John Houghton posted this clear explanation of optimization on the ptgui mailing list.
Assume for the moment that your images were taken with a perfectly positioned camera (no parallax) and a perfect lens (no distortions). Each image is placed on the spherical stitching surface and warped (transformed) such that, as viewed from the centre of the stitching sphere, it looks exactly the same as the original scene viewed from the camera position. The lens fov determines the size of the images. It's then possible to simply slide the images around so that they align exactly in the overlapped areas. To enable the optimizer to perform this alignment, you assign control points on matching features in the images. (The optimizer does not "see" the images themselves). To align the images perfectly, a minimum of only two accurately placed contol points per overlap is sufficient, though a few more will do no harm.
Alas, a real world lens is not perfect and commonly suffers from barrel or pincushion distortion. If uncorrected in the warping process, this will prevent images aligning perfectly in the overlap areas. This issue is addressed by the lens parameters a,b and c, which together control the amount of distortion correction applied. When enabled, the optimizer will try different values of these parameters in its efforts to get all the control points to align as well as possible. Note that to enable the optimizer to align the images accurately all over an overlap area, it needs control points nicely spread over that whole area - or at least all along the anticipated line where the blender will position the seam. If you already know the optimum values for the parameters a,b and c (from previous projects), these can be entered via the lens database or a template or manually. They don't then need to be included in the optimization and the wide spread of control points is no longer so important.
Two further factors that cause problems in optimization are object movement and parallax:
Control points should not be assigned on anything likely to have moved between shots. The moving object will appear to be in different positions relative to the background in successive shots. Clearly, the optimizer will be unable to simultaneously align the stationary background and the moving object. Aligning the moving object will compromise the alignment of the background. E.g control points on moving clouds might be nicely aligned, but the horizon then might become misaligned or bent. The automatic control point generator won't avoid moving objects, so you need to be vigilant and delete points unwisely assigned.
The problems arising from parallax (due to not rotating the camera about the entrance pupil of the lens) are similar. Near objects appear to move relative to the background in sucessive shots and so should not have control points assigned to them. A distant background will be largely unaffected by parallax and should be aligned well by the optimizer. Bear in mind that in the case of fisheye lenses, parallax effects can't generally be avoided completely: the entrance pupil position varies for light rays entering the lens at different angles to the lens axis, so it's not a single point.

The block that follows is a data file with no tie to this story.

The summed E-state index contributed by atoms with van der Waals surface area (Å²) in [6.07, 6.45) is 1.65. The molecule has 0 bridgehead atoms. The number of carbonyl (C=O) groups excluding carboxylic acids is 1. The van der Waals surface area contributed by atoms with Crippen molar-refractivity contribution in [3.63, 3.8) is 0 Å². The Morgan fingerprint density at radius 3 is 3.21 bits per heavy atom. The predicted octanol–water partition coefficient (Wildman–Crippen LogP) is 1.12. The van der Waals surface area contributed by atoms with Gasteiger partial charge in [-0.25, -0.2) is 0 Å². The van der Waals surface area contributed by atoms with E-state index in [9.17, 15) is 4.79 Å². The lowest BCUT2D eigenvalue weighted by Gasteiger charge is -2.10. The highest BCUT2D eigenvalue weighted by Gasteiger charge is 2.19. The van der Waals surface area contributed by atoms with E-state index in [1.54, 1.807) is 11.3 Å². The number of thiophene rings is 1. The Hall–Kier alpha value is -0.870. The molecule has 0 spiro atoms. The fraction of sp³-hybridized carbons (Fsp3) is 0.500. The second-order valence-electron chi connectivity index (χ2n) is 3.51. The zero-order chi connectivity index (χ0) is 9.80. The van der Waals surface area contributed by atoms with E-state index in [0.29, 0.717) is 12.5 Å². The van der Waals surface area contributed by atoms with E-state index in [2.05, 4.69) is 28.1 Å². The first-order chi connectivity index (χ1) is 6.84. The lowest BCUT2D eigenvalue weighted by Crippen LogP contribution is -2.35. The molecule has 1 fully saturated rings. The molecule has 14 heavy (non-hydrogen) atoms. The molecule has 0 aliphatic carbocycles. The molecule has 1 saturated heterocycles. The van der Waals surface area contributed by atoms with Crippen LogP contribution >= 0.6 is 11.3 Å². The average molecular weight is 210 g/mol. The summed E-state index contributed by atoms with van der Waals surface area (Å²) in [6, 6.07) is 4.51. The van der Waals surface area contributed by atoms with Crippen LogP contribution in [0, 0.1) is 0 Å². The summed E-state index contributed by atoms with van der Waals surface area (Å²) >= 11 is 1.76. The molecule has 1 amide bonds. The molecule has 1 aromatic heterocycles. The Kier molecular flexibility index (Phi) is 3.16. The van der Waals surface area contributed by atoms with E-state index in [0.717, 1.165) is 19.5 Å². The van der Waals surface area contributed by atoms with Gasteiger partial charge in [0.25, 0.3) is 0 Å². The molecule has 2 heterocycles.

When the optimizer gives a bad result, with large control point distances reported, check the placement of the bad points. Try to account for why the cp distances are so big. If a point is not assigned accurately on the same feature in both images, correct it so that it is. If it's accurately positioned already, did the feature move between shots or is it likely to be affected by parallax? If so, delete the point. If not, look for another explanation. Maybe the lens parameters are bad or were not included in the optimization when they should have been. The shift parameters d and e should be optimized in the case of fisheye lenses, but be on guard for silly, unlikely values in any of the lens parameters. Be guided by experience. You can always manually reset the lens parameters to zero and try another run.
Hopefully, you will be able to achieve an optimzation in which the control point distances are very low (less than 2, say), with control points nicely spread, and the stitched result should then be fine. Misalignments due to parallax or movement may need correction in postprocessing, Smartblend can often be helpful in disguising these errors too, by routing the seams around objects during the blending.
and then in a follow up post
The optimizer will never change the positions of the points in the images. They should be assigned on identical features, but the optimizer does not access the images and cannot therefore know whether they are or are not accurately placed.
The optimzer positions the images so as to minimise the separation of the control points, ideally reducing the cp distances all to 0 when the points are perfectly aligned (if that is possible). If you have a lot of bad points and you correct the placement of one point, the optimizer will change the positions of the images to take account of this. In doing so, some points may move closer and others further apart, but the average cp distance should be reduced somewhat. Large control point distances can be due to inaccurate placement but can also result from other causes, e.g. poor lens parameters, parallax, movement as explained in the previous post.